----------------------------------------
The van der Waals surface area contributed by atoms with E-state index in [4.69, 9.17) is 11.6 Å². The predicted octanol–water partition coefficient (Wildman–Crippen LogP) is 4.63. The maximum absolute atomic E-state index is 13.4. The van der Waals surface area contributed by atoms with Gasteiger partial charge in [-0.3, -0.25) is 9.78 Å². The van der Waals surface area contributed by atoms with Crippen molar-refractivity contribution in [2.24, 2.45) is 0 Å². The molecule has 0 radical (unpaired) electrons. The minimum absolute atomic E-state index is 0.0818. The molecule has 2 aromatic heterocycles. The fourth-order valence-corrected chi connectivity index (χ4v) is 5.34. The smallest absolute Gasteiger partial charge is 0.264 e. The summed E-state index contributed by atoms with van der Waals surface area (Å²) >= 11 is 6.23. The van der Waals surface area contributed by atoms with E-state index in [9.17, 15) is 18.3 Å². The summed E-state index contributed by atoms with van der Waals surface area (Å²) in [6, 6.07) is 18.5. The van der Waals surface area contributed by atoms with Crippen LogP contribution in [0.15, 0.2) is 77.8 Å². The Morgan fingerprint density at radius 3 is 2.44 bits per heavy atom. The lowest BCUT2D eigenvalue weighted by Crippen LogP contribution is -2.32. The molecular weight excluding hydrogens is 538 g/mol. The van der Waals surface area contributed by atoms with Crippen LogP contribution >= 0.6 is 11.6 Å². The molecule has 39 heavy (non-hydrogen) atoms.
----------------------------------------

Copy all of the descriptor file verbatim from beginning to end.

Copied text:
The van der Waals surface area contributed by atoms with E-state index in [4.69, 9.17) is 11.6 Å². The predicted octanol–water partition coefficient (Wildman–Crippen LogP) is 4.63. The maximum absolute atomic E-state index is 13.4. The van der Waals surface area contributed by atoms with Gasteiger partial charge in [-0.3, -0.25) is 9.78 Å². The van der Waals surface area contributed by atoms with Crippen molar-refractivity contribution in [2.24, 2.45) is 0 Å². The molecule has 0 radical (unpaired) electrons. The minimum absolute atomic E-state index is 0.0818. The molecule has 2 aromatic heterocycles. The fourth-order valence-corrected chi connectivity index (χ4v) is 5.34. The smallest absolute Gasteiger partial charge is 0.264 e. The summed E-state index contributed by atoms with van der Waals surface area (Å²) >= 11 is 6.23. The van der Waals surface area contributed by atoms with E-state index in [9.17, 15) is 18.3 Å². The summed E-state index contributed by atoms with van der Waals surface area (Å²) in [6, 6.07) is 18.5. The van der Waals surface area contributed by atoms with Crippen LogP contribution in [0.15, 0.2) is 77.8 Å². The Morgan fingerprint density at radius 3 is 2.44 bits per heavy atom. The lowest BCUT2D eigenvalue weighted by Crippen LogP contribution is -2.32. The molecular weight excluding hydrogens is 538 g/mol. The van der Waals surface area contributed by atoms with Crippen LogP contribution >= 0.6 is 11.6 Å². The molecule has 39 heavy (non-hydrogen) atoms.